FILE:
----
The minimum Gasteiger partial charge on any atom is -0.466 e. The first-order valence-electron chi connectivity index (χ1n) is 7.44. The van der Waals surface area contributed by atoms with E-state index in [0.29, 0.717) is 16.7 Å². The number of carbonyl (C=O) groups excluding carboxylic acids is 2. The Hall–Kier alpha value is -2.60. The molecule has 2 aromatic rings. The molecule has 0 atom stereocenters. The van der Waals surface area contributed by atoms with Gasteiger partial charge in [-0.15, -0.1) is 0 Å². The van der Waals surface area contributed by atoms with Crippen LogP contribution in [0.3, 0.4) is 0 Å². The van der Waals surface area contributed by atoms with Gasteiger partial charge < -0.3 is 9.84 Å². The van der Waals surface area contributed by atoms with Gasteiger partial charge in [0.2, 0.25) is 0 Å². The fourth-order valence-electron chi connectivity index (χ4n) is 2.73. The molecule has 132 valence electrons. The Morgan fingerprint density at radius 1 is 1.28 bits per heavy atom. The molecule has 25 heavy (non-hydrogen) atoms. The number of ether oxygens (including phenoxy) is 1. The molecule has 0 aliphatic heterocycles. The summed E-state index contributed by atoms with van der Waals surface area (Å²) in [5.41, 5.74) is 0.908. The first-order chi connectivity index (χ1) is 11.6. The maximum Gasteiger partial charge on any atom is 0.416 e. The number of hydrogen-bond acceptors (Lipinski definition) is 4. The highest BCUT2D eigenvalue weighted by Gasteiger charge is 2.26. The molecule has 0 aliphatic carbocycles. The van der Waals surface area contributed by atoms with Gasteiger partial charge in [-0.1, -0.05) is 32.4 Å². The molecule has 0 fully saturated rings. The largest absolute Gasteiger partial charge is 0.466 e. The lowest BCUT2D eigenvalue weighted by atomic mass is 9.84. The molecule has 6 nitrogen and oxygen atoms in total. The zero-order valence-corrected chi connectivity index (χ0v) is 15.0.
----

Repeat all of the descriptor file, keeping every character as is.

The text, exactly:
The minimum Gasteiger partial charge on any atom is -0.466 e. The first-order valence-electron chi connectivity index (χ1n) is 7.44. The van der Waals surface area contributed by atoms with E-state index in [0.29, 0.717) is 16.7 Å². The number of carbonyl (C=O) groups excluding carboxylic acids is 2. The Hall–Kier alpha value is -2.60. The molecule has 2 aromatic rings. The molecule has 0 atom stereocenters. The van der Waals surface area contributed by atoms with Gasteiger partial charge in [-0.15, -0.1) is 0 Å². The van der Waals surface area contributed by atoms with Crippen LogP contribution in [0.3, 0.4) is 0 Å². The van der Waals surface area contributed by atoms with Gasteiger partial charge < -0.3 is 9.84 Å². The van der Waals surface area contributed by atoms with Gasteiger partial charge in [0.2, 0.25) is 0 Å². The fourth-order valence-electron chi connectivity index (χ4n) is 2.73. The molecule has 132 valence electrons. The Morgan fingerprint density at radius 1 is 1.28 bits per heavy atom. The molecule has 25 heavy (non-hydrogen) atoms. The number of ether oxygens (including phenoxy) is 1. The molecule has 0 aliphatic heterocycles. The summed E-state index contributed by atoms with van der Waals surface area (Å²) in [5.41, 5.74) is 0.908. The first-order chi connectivity index (χ1) is 11.6. The maximum Gasteiger partial charge on any atom is 0.416 e. The number of hydrogen-bond acceptors (Lipinski definition) is 4. The highest BCUT2D eigenvalue weighted by Gasteiger charge is 2.26. The molecule has 0 aliphatic carbocycles. The van der Waals surface area contributed by atoms with Gasteiger partial charge in [-0.1, -0.05) is 32.4 Å². The molecule has 0 fully saturated rings. The largest absolute Gasteiger partial charge is 0.466 e. The lowest BCUT2D eigenvalue weighted by atomic mass is 9.84. The molecule has 6 nitrogen and oxygen atoms in total. The zero-order valence-corrected chi connectivity index (χ0v) is 15.0.